You, Me & Helen Keller (Part 2)
All men [and women] by nature desire to know.1ibid. Aristotle, Ross (Trans.), Metaphysics, Book A, (I).
The Second Core Attitude2This installment draws heavily on Lonergan’s Verbum articles. For an expanded account of the meaning of what- and why-questions see Chapter 2, “Verbum: Definition and Understanding,” pp. 12-59. (To question → To understand)
At this stage, Helen’s struggle could be summed up in the words, “What the heck is going on?” The “heck” hints at moods and mood swings and the reality that Helen has no words, only minded moods.
So, in Diagram 2, we start the y sequence later than the sequence x to allow for the possibility that the initial addition of the x sequence was accepted as merely a game, a finger game. After a couple of weeks, especially with the shift of locale and of style of life, the fun would surely fade.
One might say Helen’s fun was replaced by the struggle to make sense of such things as ‘mug’ and ‘milk:’ “they had given her trouble. She confused the nouns with the verb ‘drink.’”3Op. cit., Helen and Teacher. For Helen recalls, “Earlier in the day we had had a tussle over the words ‘m-u-g’ and ‘w-a-t-e-r.’ Miss Sullivan had tried to impress it upon me that ‘m-u-g’ is mug and that ‘w-a-t-e-r’ is water, but I persisted in confounding the two.”4Ibid., The Story of My Life, 36.
What is ‘it’? Why?
Helen was struggling toward the ‘what’ of why-answers, toward an ‘it’ that was a vague liquid entity, expressed by “why?”: why the hand shaping?
This attitude brings us to our y sequence, diagrammed as coming in later. It represents Helen’s stretching “why?” which occurred at some stage in the five weeks. Possibly, the sequence has only one member, a blossoming “y” on April 7.
Insight into Phantasm
Insight into phantasm is the first part of the process that moves from sense through understanding to essential definition.5op. cit., CWL2, 38.
Helen’s stretching quest was the struggle for insight into phantasm.
… anyone can experience this of himself, that when he tries to understand something, he forms certain phantasms to serve him by way of examples, in which as it were he examines what he is desirous of understanding. For this reason, it is that when we wish to help someone to understand something, we lay examples before him, from which he forms phantasms for the purpose of understanding.6op. cit., Summa Theologiae, Ia Q.84, a.7.
The motion of Annie’s fingers and the sensation of liquidity had combined to provide an image or diagram that served as examples in which Helen could – by inspection, as it were – reach that in which she was striving to understand.7ibid., Summa Theologiae, Ia Q.84, a.7.
One cannot understand without understanding something; and the something understood, the something whose intelligibility is actuated, is the phantasm.8Op. cit., Verbum, pp. 28-9. The ‘something understood,’ sensory data, relates to our point in Journeyism 6 about the need for sense experience: “a person without sense perception would never learn anything or understand anything.”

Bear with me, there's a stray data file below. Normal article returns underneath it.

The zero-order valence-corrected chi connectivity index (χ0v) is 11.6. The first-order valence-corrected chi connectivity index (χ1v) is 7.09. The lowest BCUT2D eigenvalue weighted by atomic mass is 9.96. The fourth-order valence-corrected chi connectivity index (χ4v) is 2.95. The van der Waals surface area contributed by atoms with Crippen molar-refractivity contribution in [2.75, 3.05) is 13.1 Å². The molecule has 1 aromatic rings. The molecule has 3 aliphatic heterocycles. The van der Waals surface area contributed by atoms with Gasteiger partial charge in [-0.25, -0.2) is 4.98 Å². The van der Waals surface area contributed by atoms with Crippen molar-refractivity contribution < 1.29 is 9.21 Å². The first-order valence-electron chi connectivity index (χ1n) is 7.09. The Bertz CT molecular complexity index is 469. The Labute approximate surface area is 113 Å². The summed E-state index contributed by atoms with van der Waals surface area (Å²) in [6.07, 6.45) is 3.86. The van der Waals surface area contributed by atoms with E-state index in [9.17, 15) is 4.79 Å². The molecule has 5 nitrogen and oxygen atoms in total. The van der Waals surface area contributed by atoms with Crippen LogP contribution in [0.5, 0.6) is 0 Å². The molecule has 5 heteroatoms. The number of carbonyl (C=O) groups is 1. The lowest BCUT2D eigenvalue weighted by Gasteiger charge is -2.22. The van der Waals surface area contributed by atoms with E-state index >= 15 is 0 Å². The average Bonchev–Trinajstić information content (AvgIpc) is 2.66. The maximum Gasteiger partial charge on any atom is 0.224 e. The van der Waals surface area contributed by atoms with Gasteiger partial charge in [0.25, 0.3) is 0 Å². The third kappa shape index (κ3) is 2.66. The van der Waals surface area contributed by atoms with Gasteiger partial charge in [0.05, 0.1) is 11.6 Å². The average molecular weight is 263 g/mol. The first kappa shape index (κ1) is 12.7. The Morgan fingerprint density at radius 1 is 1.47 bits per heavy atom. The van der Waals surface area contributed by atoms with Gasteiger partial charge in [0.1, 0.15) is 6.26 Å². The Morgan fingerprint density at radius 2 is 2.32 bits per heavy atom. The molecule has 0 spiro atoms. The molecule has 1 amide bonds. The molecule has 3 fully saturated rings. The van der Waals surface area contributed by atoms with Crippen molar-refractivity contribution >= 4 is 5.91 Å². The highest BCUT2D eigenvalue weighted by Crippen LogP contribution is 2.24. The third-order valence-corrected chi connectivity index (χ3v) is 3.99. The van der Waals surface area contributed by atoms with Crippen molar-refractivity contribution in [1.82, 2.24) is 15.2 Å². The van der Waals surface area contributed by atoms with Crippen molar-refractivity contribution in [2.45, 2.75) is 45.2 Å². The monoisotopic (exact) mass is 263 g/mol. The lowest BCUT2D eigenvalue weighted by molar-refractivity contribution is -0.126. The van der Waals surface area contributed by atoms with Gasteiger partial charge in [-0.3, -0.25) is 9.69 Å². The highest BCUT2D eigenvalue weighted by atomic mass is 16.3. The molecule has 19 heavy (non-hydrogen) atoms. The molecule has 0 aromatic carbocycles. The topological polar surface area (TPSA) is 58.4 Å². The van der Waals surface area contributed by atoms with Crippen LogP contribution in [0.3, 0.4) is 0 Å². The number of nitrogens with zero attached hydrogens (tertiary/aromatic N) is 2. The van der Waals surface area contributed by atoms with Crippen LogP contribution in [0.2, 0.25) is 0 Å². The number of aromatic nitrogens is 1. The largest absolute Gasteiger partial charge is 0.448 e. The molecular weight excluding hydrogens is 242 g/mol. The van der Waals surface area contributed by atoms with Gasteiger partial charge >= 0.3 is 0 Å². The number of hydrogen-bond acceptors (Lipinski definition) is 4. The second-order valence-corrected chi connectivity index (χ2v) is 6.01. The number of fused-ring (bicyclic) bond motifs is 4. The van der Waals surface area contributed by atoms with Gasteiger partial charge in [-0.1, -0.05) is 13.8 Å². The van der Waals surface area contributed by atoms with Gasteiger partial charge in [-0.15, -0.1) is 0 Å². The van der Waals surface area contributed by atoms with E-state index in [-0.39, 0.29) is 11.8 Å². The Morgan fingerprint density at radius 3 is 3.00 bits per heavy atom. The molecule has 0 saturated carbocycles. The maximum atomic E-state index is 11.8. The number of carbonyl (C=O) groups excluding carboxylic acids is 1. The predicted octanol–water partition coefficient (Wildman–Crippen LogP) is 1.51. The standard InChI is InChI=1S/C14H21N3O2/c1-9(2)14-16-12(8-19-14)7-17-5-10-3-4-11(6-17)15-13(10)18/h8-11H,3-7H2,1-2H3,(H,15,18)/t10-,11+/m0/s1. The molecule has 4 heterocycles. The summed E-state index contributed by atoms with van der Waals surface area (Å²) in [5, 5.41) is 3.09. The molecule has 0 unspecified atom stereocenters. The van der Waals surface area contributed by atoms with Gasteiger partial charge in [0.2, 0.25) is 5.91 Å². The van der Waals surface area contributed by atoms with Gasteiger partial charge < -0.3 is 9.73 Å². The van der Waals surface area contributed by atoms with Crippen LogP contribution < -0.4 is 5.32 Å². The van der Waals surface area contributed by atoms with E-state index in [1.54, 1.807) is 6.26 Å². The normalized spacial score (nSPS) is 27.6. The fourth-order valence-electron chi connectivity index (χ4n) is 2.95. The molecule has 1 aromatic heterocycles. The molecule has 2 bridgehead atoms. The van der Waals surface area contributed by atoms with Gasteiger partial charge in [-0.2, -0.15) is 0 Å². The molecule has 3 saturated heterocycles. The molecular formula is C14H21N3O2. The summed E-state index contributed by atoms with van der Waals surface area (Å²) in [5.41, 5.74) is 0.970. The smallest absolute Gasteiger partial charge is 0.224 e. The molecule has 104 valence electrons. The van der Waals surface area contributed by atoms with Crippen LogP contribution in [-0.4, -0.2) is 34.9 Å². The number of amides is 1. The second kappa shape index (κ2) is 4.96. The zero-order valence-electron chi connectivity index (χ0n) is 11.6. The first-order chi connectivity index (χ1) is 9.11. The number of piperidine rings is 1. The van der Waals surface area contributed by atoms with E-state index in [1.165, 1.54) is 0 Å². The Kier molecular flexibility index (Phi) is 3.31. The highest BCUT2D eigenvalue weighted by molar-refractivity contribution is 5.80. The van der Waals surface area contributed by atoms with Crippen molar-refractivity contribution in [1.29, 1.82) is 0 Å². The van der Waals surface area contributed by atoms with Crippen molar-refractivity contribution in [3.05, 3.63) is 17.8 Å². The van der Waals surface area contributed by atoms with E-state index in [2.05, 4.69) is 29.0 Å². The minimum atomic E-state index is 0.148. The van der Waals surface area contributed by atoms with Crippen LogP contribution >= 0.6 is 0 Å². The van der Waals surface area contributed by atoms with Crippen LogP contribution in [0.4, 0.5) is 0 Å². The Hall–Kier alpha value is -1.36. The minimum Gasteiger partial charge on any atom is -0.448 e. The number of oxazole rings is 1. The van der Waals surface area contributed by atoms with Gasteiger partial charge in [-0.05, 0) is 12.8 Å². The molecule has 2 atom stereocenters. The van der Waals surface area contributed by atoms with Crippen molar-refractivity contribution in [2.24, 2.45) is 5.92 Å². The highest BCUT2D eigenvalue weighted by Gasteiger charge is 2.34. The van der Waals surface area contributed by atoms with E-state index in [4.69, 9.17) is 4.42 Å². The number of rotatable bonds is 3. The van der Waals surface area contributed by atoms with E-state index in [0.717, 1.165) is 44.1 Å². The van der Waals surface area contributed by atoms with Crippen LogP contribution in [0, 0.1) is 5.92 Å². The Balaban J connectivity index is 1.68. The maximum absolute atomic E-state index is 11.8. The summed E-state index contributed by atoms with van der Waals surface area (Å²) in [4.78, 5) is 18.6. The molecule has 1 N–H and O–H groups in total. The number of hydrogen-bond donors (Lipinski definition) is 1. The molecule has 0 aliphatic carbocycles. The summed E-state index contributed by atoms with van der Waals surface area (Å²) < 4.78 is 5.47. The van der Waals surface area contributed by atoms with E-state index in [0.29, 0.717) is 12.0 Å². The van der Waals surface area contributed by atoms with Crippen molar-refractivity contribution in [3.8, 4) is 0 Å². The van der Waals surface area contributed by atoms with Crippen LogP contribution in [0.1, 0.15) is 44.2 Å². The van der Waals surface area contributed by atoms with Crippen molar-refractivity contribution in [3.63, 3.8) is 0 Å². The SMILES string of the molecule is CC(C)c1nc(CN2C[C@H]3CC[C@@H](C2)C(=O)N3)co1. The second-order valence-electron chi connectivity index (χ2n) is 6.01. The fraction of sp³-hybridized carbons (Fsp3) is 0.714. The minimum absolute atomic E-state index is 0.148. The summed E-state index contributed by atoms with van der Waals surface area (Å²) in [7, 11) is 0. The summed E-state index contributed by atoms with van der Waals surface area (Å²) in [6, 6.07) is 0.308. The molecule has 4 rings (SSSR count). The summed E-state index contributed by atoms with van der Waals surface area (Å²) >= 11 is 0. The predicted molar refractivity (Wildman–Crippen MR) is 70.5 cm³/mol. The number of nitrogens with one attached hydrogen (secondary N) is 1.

So, y is hovering over, in, the pair x and z. And then comes the dawning. Helen is lifted into a new human horizon: X POINTS TO Z, one aggregate of sensitive events points to another. Well, not quite. The pointing is more complex: x points to z within Helen’s zone of view. The vague liquid entity as thus meant and held by Helen has A NAME.
The name means, points. To what does the name point? It points to Helen’s zone of view: to the grasp of something splashing, soaping, smelling over years. What does “water” point to? It points to water of some kind. What does “water” mean? It means either ‘just any water’ or perhaps ‘what we commonly mean by water.’ Helen’s grasp of water is
similar in all respects … [it does] not differ in idea, in essence, in nature, or in any accidental characteristic; there is mere material multiplication.9Op. cit., Verbum, p. 27.
Thus, her formulation for ‘water’
can be accounted for by the reflection of intellect back to phantasm where the many instances of the one idea are represented.10Ibid. Verbum.
Formulation, Definition, Concept
So, for Helen and ourselves, the act of formulating is a personal inner achievement resulting from direct insight into phantasm.11The key passage is ibid., pp. 41-42. What- and why-questions seek an inner word from which to formulate an idea of what a thing is. As such, the terms, formulation, definition and concept each mean the same thing.12See Journeyism 9.
Image 2, below, represents the second core attitude.13What wonder is the second of five core attitudes that can be associated with five meanings of the question why, the occurrence of which is termed the formal cause. The arrow at the bottom of the image denotes the relationship between the first and second stages of wonder. The arrow above indicates that Helen’s struggle to master her first word points to a third stage.
|↑1||ibid. Aristotle, Ross (Trans.), Metaphysics, Book A, (I).|
|↑2||This installment draws heavily on Lonergan’s Verbum articles. For an expanded account of the meaning of what- and why-questions see Chapter 2, “Verbum: Definition and Understanding,” pp. 12-59.|
|↑3||Op. cit., Helen and Teacher.|
|↑4||Ibid., The Story of My Life, 36.|
|↑5||op. cit., CWL2, 38.|
|↑6||op. cit., Summa Theologiae, Ia Q.84, a.7.|
|↑7||ibid., Summa Theologiae, Ia Q.84, a.7.|
|↑8||Op. cit., Verbum, pp. 28-9. The ‘something understood,’ sensory data, relates to our point in Journeyism 6 about the need for sense experience: “a person without sense perception would never learn anything or understand anything.”|
|↑9||Op. cit., Verbum, p. 27.|
|↑11||The key passage is ibid., pp. 41-42.|
|↑12||See Journeyism 9.|
|↑13||What wonder is the second of five core attitudes that can be associated with five meanings of the question why, the occurrence of which is termed the formal cause.|